Research using IT in team sports up to this point has been primarily conducted in outdoor settings because GPS units (so far) are unable to track movement patterns indoors. Because of this issue, the use of IT has been limited to field-based team sports. Previous studies have applied IT to determine the speed, position, and distance of athletes during practices and games. Current studies have expanded on this work to measure and interpret physiological data, such as heart rate and magnitude and frequency of contact. To further minimize and prevent injuries in sports, there is a need to develop a multimodal wearable device capable of accurately detecting both biomarkers and biovitals.
Epidermal-Based Wearable Devices
Soft-tissue injuries remain the most common type of injury among athletes, with the most severe types producing chronic pain and dysfunction and leading to recurrence, all of which ultimately result in missed time from sport. These injuries are often caused by poor conditioning, overtraining, or dehydration –. The next generation of wearable devices could be designed to decrease this major injury type via the measurement of appropriate biovitals from, for example, sweat.
Sweat analysis—currently used for disease diagnosis, drug abuse detection, and athletic performance optimization , —is now only possible through a probe that depends on direct chemical concentration with the analyte (dissolved compounds) . Creating wearable chemical sensors that can identify and quantify biomarkers from sweat—such as electrolytes (sodium, chloride, potassium, and calcium), metabolites (lactate, creatinine, glucose, and uric acid), small molecules (amino acids, DHEA, and cortisol), and proteins (interleukins, tumor necrosis factors, and neuropeptides)—in a nonintrusive manner and relay corresponding vital signs and signals via Bluetooth to an external receiver appears to be extremely promising for sports, as detailed in Figure 2 , . By measuring sweat, researchers and sports physicians can gain a more complete understanding of how physical activity and exertion relate to fatigue and injuries. Specifically, measurement of lactic acid, which is a byproduct of burning glucose without oxygen, provides a thorough indicator of an athlete’s ability to cope during rigorous exercise , .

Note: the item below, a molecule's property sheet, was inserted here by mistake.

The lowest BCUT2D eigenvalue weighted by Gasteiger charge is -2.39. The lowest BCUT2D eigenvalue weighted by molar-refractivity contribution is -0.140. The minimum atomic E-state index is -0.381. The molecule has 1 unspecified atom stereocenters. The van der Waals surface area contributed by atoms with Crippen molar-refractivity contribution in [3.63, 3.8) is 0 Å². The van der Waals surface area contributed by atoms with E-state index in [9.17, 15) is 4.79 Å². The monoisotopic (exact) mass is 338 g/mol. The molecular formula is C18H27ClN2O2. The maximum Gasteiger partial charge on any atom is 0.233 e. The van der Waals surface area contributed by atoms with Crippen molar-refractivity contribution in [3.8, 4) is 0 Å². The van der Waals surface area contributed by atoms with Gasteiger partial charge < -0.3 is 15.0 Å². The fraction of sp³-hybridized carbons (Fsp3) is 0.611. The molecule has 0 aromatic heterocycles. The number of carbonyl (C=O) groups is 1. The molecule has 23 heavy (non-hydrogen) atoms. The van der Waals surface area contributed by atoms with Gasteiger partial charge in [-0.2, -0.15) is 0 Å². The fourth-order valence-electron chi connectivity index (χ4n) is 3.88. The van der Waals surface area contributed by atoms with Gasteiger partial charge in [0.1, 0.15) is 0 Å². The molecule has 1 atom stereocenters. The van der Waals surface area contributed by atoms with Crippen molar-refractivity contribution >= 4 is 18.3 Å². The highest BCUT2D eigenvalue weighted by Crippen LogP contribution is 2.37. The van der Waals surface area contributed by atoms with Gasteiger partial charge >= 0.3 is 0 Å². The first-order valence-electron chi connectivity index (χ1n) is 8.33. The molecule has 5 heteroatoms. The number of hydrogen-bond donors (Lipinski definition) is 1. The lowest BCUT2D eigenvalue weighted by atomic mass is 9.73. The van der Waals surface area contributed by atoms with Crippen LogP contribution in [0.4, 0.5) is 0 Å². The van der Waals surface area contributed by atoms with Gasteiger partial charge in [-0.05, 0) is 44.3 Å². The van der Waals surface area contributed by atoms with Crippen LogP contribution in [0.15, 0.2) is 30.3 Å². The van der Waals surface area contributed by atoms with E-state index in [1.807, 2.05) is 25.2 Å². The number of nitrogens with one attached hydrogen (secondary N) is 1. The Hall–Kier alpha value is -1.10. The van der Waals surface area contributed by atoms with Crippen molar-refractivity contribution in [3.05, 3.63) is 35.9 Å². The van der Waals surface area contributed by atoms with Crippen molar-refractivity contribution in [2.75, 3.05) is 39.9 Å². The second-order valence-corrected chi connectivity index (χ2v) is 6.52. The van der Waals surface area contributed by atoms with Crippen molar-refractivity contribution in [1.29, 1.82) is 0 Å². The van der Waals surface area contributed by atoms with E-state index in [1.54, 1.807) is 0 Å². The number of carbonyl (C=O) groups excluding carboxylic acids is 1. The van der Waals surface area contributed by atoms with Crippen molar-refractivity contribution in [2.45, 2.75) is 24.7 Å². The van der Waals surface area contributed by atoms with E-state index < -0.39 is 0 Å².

A key challenge to this technology remains: How does one efficiently, accurately, and noninvasively measure the aforementioned analytes from the body? This challenge can be overcome via the measurement of eccrine sweat, which offers significant advantages and disadvantages, as highlighted in Table 1 . Eccrine sweat glands are located in many parts of the body at high densities (>1,000 glands/cm^2) and thus provide opportune sampling spots . On this front, the use of flexible electronics to create a sensor capable of adhering to the surface of the skin to measure and quantify analytes from sweat is of interest to and highly desired by the sports community.
Besides the issue of efficiency, these sensors must fulfill several other requirements: high stretchability, flexibility, and durability; low power consumption; biocompatibility; and lightness in weight. These requirements become imperative for epidermal electronic devices, where mechanical compliance and integrity with human skin are crucial for sensor functionality (i.e., the sensor material strain needs to exceed 100%) .
[accordion title=”Table 1. The Advantages and Disadvantages of Utilizing Eccrine Sweat as a Source for Analyte Detection (6).”]
|Key Advantages||Key Disadvantages|
|High density enables large sampling locations||Skin surface represents a large area for contamination|
|Constant access||Old sweat can mix with new sweat, thereby affecting data accuracy|
|Sampled without external contamination||Low sample production rates (nL/min/mm²)|
|Ease of sampling without analyte degradation||Large analytes, such as proteins, are filtered or diluted|
|Sampled at low concentrations||Device fabrication economics|
|Ease of placement and comfort (nonintrusive)||Impact forces on body could alter sensor–analyte interaction, thereby damaging the device|
Nanomaterials are drawing increased attention as functional sensing elements due to their excellent electrical, mechanical, optical, and chemical properties. Polymers, such as polydimethylsiloxane, silicon, and thermoplastic elastomers, are used as flexible support materials because of their flexibility, stretchability, and durability . Additionally, graphene, carbon nanotubes, nanowires, and hybrid micro-/nanostructures have been utilized to fabricate stretchable sensors . This promising research and development can be applied toward concussion detection and management.
Concussion-Based Wearable Sensors